Staffing levels in community teams must be sufficient to ensure patients can be safely discharged from hospital at the weekend, according to a new report.
It is just one of a series of recommendations included in a detailed analysis of hospital discharge processes, which was published last week by the Queen’s Nursing Institute.
The Department of Health-funded research was based on surveys of community and hospital nurses and focus groups. Carried out by Queen’s Nurse Candice Pellett, the analysis identified poor communication and lack of co-ordination between services as key issues hampering smooth discharge.
The headline findings were exclusively revealed by Nursing Times in November last year.
Since then, Ms Pellet has made recommendations for commissioners, providers and frontline nursing teams, which are set out in her final report.
“Problems could be avoided if a suitable level of staffing and services were in place, not only on Fridays but at weekends too”
These include ensuring “appropriate staffing levels in the community” to allow for Friday and weekend discharges.
Nurses who took part in the research made “numerous comments” about poor discharge planning for patients going home from hospital on a Friday, stated the report.
“However, nurses also confirmed that problems could be avoided if a suitable level of staffing and services were in place, not only on Fridays but at weekends too, thereby preventing readmission to hospital due to lack of planned support after discharge home on a Friday,” it added.
The report also highlighted the need to begin discharge planning “on or soon after patient admission” and stressed the importance of involving community teams, especially when patients were frail or elderly.
“The hospital-based multidisciplinary team should always seek ways to collaborate more closely with the local community teams to facilitate timely discharge,” said the document.
“There needs to be willingness from nurses – both in hospital and community – to improve partnership working”
Alert systems should be developed to inform district nursing teams when an existing patient on their caseload is admitted to hospital.
Meanwhile, patients should be given more information when discharged from hospital, including about the role of the local community nursing service.
The report recommended that a named nurse or key worker from the community should be responsible for tracking that person and co-ordinating their care, working with the patient and their family.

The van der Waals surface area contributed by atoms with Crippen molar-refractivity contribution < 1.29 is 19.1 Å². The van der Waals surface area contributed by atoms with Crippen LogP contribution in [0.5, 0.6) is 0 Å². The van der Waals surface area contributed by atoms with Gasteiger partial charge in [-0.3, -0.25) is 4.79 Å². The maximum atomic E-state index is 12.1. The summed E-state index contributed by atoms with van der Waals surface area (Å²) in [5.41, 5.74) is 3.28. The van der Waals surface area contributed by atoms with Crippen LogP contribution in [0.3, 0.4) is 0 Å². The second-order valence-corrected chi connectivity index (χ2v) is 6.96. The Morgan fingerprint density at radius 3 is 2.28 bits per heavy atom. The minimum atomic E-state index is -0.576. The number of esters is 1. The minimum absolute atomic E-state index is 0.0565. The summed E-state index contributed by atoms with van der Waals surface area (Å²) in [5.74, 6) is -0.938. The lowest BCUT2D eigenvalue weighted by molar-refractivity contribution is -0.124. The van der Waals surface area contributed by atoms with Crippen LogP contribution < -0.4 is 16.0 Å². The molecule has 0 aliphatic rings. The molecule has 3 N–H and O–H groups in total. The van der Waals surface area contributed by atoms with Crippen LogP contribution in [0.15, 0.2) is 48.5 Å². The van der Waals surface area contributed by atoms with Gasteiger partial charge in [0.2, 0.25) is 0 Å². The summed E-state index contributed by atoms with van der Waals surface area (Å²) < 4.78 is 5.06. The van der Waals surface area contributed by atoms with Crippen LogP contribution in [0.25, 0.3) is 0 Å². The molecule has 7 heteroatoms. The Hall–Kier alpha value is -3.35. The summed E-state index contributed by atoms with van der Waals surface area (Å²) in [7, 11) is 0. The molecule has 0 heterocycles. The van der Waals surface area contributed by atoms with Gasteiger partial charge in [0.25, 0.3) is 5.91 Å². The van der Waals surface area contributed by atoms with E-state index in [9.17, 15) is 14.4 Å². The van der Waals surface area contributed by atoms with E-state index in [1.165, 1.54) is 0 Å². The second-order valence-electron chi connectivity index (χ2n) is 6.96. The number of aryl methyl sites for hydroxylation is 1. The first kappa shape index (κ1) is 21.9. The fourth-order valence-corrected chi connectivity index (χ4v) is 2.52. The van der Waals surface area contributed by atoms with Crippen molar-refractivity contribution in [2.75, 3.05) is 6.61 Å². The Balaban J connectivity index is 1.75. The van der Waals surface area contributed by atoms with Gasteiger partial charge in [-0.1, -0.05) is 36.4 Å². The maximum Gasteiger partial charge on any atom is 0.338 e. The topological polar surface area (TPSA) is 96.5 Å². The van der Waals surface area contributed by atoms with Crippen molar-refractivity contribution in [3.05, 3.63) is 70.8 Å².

“This recommendation was cited many times within the focus groups as an example of how to improve practice,” noted the report.
“An example of a key worker for a patient being cared for at home at the end of their life would be the district nurse, who would ensure co-ordination of the delivery of all health and personal care services, preventing any duplication of visits and minimising the disruption to the family,” it said.
More joint working is also needed between different teams to ensure patients are not left waiting for medication, equipment, social care assessments or discharge letters, according to the report.
Top district nurse to lead ‘nationally important’ discharge planning work
Speaking on her final report, Ms Pellett said: “Three key themes emerged which would enable effective discharge planning: improved communication, improved co-ordination of services and improved collaboration.
“It is recommended that commissioners and provider organisations examine the local processes they have in place for discharge planning, ensuring that transfer of care between services is planned around the needs of patients, families and carers at all times,” she said.
“At a practitioner level, there needs to be willingness from nurses – both in hospital and community – to improve partnership working, to ensure that patients, carers and families experience a seamless service when discharged from hospital to home, with good discharge planning and post-discharge support,” said Ms Pellett.
“Nurses in every part of the NHS and care systems are at the heart of effective discharge planning and must continue to be the advocate for the patient the pursuit of excellent practice in transfers of care,” she added.